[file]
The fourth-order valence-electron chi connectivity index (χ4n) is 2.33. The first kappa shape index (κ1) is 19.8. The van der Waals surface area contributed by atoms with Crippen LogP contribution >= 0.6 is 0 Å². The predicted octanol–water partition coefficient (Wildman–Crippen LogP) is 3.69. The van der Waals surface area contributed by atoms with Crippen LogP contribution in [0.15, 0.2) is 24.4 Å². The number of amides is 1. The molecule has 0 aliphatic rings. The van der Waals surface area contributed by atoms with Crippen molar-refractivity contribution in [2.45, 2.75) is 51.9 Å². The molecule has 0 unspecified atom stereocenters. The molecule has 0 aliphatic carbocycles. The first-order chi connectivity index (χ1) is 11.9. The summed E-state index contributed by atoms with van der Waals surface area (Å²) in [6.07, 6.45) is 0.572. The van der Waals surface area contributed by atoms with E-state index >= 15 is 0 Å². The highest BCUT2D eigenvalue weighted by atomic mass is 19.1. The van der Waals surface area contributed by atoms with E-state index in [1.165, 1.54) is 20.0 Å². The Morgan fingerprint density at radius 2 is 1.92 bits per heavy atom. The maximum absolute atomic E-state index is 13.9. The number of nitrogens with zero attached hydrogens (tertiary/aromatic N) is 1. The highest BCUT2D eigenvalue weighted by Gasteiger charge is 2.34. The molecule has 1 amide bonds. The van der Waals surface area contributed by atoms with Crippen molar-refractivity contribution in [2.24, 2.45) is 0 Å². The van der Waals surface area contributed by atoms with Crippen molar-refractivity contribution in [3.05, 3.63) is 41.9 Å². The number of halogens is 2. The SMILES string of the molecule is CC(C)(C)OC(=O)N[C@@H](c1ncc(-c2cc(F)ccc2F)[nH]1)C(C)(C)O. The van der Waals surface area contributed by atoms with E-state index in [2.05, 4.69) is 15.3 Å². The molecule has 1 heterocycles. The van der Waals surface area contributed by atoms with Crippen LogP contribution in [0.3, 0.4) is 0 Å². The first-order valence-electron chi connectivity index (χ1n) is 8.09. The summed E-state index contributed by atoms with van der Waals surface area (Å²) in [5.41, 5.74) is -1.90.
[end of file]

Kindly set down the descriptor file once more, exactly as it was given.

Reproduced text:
The fourth-order valence-electron chi connectivity index (χ4n) is 2.33. The first kappa shape index (κ1) is 19.8. The van der Waals surface area contributed by atoms with Crippen LogP contribution >= 0.6 is 0 Å². The predicted octanol–water partition coefficient (Wildman–Crippen LogP) is 3.69. The van der Waals surface area contributed by atoms with Crippen LogP contribution in [0.15, 0.2) is 24.4 Å². The number of amides is 1. The molecule has 0 aliphatic rings. The van der Waals surface area contributed by atoms with Crippen molar-refractivity contribution in [2.45, 2.75) is 51.9 Å². The molecule has 0 unspecified atom stereocenters. The molecule has 0 aliphatic carbocycles. The first-order chi connectivity index (χ1) is 11.9. The summed E-state index contributed by atoms with van der Waals surface area (Å²) in [6.07, 6.45) is 0.572. The van der Waals surface area contributed by atoms with E-state index >= 15 is 0 Å². The highest BCUT2D eigenvalue weighted by atomic mass is 19.1. The van der Waals surface area contributed by atoms with E-state index in [1.165, 1.54) is 20.0 Å². The Morgan fingerprint density at radius 2 is 1.92 bits per heavy atom. The maximum absolute atomic E-state index is 13.9. The number of nitrogens with zero attached hydrogens (tertiary/aromatic N) is 1. The highest BCUT2D eigenvalue weighted by Gasteiger charge is 2.34. The molecule has 1 amide bonds. The van der Waals surface area contributed by atoms with Crippen molar-refractivity contribution in [2.24, 2.45) is 0 Å². The van der Waals surface area contributed by atoms with Crippen molar-refractivity contribution in [3.05, 3.63) is 41.9 Å². The number of halogens is 2. The SMILES string of the molecule is CC(C)(C)OC(=O)N[C@@H](c1ncc(-c2cc(F)ccc2F)[nH]1)C(C)(C)O. The van der Waals surface area contributed by atoms with E-state index in [2.05, 4.69) is 15.3 Å². The molecule has 1 heterocycles. The van der Waals surface area contributed by atoms with Crippen LogP contribution in [0.3, 0.4) is 0 Å². The first-order valence-electron chi connectivity index (χ1n) is 8.09. The summed E-state index contributed by atoms with van der Waals surface area (Å²) in [5.41, 5.74) is -1.90.